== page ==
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One minute with... Claire Weeks

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What’s keeping you busy at work?

Many of my clients are ‘res non-doms’. This particular category of taxpayer is once again back in the court of public opinion following the furore over the tax affairs of Rishi Sunak’s wife. Within this category, much of my time is spent advising on the 2017 and 2018 extension of the deemed domicile rules and the new rules on ‘protected settlements’.

Despite the immigration challenges posed by Brexit and the withdrawal of the Tier 1 investor visa, I am still seeing a number of individuals looking to move to the UK and therefore needing our assistance with pre-arrival planning. This is my favourite time of year for such enquiries as we still have plenty of time to plan for the start of the next tax year. I do not enjoy the same enquiries in March!

A large part of my practice involves advising on the UK taxation of high value residential property. After a period of near constant change to the rules from 2012 to 2019, the only major upcoming changes that I am currently aware of are in relation to SDLT and the rules for multiple dwellings relief and mixed use property. The current focus for many of my clients has switched from tax to beneficial ownership reporting requirements, including those for trusts and overseas companies.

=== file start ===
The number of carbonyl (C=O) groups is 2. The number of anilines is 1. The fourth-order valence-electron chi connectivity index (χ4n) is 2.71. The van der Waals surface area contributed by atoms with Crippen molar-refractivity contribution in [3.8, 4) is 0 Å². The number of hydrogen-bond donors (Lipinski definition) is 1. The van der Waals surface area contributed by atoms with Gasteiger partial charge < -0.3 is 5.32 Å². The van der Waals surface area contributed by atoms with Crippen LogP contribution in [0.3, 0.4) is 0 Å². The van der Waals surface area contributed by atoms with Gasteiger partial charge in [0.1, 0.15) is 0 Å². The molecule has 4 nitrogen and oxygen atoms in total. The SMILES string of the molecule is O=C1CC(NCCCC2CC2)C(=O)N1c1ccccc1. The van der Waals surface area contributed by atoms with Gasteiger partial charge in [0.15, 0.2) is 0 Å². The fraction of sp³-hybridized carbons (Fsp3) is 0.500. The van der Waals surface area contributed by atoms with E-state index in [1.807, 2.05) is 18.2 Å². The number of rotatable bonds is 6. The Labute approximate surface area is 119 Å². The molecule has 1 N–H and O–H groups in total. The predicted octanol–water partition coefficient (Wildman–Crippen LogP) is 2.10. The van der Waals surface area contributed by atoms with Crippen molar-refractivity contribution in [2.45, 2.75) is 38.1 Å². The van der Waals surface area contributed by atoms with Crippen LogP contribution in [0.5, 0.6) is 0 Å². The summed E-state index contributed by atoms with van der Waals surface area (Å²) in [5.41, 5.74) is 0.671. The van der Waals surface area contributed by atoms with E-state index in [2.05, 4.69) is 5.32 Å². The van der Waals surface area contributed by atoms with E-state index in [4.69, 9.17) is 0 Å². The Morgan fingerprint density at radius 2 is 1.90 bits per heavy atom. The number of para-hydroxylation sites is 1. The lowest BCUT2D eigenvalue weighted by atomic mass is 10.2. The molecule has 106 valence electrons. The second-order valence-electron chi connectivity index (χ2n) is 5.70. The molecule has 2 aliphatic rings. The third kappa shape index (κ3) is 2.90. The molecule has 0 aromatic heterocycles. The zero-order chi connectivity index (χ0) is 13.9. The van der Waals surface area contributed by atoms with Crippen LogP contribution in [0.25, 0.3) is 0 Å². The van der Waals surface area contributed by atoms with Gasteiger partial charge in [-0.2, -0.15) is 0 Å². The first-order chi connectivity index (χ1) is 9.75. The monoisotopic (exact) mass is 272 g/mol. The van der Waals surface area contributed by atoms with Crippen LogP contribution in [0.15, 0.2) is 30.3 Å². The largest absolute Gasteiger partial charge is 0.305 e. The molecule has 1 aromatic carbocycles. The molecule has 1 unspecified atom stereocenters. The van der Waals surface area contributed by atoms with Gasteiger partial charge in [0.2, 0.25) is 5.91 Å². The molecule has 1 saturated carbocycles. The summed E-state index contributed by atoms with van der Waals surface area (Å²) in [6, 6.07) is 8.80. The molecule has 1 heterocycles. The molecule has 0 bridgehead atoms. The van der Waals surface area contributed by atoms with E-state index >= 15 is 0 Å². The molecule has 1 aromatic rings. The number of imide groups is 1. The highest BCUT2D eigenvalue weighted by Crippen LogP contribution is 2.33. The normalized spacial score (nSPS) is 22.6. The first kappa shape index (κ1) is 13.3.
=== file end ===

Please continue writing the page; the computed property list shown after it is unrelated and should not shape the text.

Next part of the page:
What do you know now that you wish you’d known at the start of your career?

It is perhaps a good thing that I did not realise exactly how quickly and extensively tax law can change…

Has a recent tax case caught your eye?

There have been two recent cases on tax residence of particular interest.

Oppenheimer [2022] UKFTT 112 (TC) is a relatively rare example of a case that gives detailed analysis of the way that the tiebreaker test in double tax treaties should be approached.

On the subject of the statutory residence test, the FTT has taken a far wider view of the ‘exceptional circumstances’ exemption than HMRC in Taxpayer v HMRC [2022] UKFTT 133 (TC).

What issues have clients been raising recently?

Domicile continues to be an important area. In recent years, there has been a major shift in HMRC’s approach, which has resulted in an increasing number of domicile enquiries.

There is a temptation for individuals who are now ‘deemed domiciled’ for tax purposes to lose sight of the continuing importance of domicile as a matter of the common law. This is particularly important for protected settlements that only qualify for this special tax status if the settlor does not have a UK common law domicile.

Similarly, I sometimes come across individuals who fixate on the 15/20 rule, neglecting the fact that an intention to reside ‘permanently or indefinitely’ will cause them to acquire a domicile of choice and render the deemed domicile rules irrelevant.

Some non-domiciled individuals chose to cease UK tax residence before 6 April 2017 in order to avoid becoming deemed domiciled for income tax and capital gains tax purposes under the new 15/20 year rule. 5 April 2023 will mark the completion of six tax years of non-residence for such individuals, which theoretically gives rise to the ability to resume UK tax residence and take advantage of the remittance basis for a further 15 years. However, we anticipate that HMRC will closely scrutinise the common law domicile of individuals returning to the UK on this basis.

It is also important to keep in mind that the common law of domicile is not only relevant to tax. It also governs the applicability of English law to various personal matters, including succession to moveable assets, jurisdiction to hear claims for financial provision on death and jurisdiction to hear matrimonial proceedings. Many cases concerning domicile are in these areas, rather than tax.

And finally, you might not know this about me but...

I am a farmer’s daughter, born and raised in rural Shropshire. 

Issue: 1585
Categories: One minute with